Mercantilism Economic Theory Free Essay


Mercantilism economic theory is a practice and theory where the government requires to control the trade and its economy to enable the promotion of industries domestically. Often this is more related to the guideline that restricts the importation, stocks of gold increase, and domestic industries being protected. It argues that an economy can be well improved by reducing fair, free trade, and tariffs. Mercantilism is understood as wealth mainly because it involved amassing of currency reserves, reserves of silver, and gold. From the sixth to seventeenth century, it was a belief that the best option for a nation to prosper was due to gold accumulation. Besides that, it also involves governing its colonies, such as ensuring colonies acquire goods from empire nation and controlling of wealth for colonies.

The implications for wealth perception was that mercantilist understood and believe that power is wealth and wealth is power. The mercantilist country tries to add wealth due to import minimization and maximizing its export. This export improves the economy by making it be richer due to money being brought into the economy. Some of the imports enriched a competitor in economical expenses[1]. Exporter nations have more advantages over the importers due to some of the logic of mercantilism that causes trade into a zero-sum transaction. For these nations to increase power and wealth, they rely on military superiority, leverage of trade, and tariffs to maximize a better balance in trade. Mercantilism depends on bonding, which one nation loses while the other wins or gain wealth. This causes involuntary trade relationships and wars of trade in which tariffs are retched up by both countries. Mercantilism increased in Europe around the 16th to 18th centuries[2]. They used military superiority to ensure their products gain market in their is a net-negative for one partner in trading in a mercantile relationship trade because these nations that are mercantilist saw economic power and military as an inextricably linked.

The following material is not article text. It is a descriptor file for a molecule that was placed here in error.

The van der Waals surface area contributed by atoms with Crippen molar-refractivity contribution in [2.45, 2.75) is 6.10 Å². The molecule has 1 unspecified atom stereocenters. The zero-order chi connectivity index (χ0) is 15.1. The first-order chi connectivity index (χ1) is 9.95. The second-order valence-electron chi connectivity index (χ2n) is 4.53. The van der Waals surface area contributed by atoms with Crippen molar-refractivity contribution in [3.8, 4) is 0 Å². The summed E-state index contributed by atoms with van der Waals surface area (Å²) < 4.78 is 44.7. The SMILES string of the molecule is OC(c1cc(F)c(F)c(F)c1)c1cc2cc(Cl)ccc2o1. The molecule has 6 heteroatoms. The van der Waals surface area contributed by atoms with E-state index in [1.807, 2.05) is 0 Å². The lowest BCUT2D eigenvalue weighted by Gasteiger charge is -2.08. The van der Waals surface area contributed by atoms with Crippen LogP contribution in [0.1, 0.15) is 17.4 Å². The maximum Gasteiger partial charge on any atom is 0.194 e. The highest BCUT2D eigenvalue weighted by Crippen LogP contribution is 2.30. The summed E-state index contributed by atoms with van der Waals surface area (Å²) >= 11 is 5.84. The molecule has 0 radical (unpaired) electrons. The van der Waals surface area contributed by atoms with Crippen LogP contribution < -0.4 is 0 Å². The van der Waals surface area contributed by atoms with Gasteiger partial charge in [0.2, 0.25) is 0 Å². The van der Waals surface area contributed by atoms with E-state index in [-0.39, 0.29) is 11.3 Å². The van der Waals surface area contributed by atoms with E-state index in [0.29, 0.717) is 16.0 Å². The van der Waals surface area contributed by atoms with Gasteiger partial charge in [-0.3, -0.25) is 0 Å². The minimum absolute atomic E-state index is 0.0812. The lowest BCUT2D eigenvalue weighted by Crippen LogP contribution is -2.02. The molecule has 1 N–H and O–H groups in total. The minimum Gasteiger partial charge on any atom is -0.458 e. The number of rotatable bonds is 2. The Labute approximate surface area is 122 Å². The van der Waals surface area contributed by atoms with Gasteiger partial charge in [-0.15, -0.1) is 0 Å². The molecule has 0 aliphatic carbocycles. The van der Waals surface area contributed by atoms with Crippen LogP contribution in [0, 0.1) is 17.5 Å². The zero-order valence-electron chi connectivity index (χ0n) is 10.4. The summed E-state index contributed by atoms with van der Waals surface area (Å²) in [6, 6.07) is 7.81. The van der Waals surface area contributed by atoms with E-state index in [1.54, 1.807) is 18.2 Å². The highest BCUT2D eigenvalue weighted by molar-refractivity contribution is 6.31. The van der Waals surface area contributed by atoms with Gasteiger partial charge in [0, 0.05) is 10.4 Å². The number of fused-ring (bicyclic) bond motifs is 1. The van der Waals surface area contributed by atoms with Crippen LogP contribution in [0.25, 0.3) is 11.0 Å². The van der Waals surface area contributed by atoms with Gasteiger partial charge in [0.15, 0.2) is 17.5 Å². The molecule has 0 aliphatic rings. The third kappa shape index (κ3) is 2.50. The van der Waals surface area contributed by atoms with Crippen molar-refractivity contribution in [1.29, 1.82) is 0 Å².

Trade was much important in these colonies because a more increase in trade increases the wealth of a nation. Their power of the mercantilist nation well increased its export and acquisition of precious ornaments in return. Mercantilist has two challenges that have made it be not a reliable form in economic theory. Firstly, it mercantilism relies on unfair balances in trade and other practices in the trade. Countries that are mercantile depend erected barriers in their own economy without involving their partners in the trade do the same. This situation is unstable due to the unwillingness to concede subservience of the economy by peer countries. For this reason, mercantilism has been intertwined historically with wars of trade and adventurism in the military. Secondly, mercantilism also relies on a wealth view that is inaccurate and an archaic. This is wedded to a better principles philosophy in a school of thought and one being measured by currency and zero-sum quantity.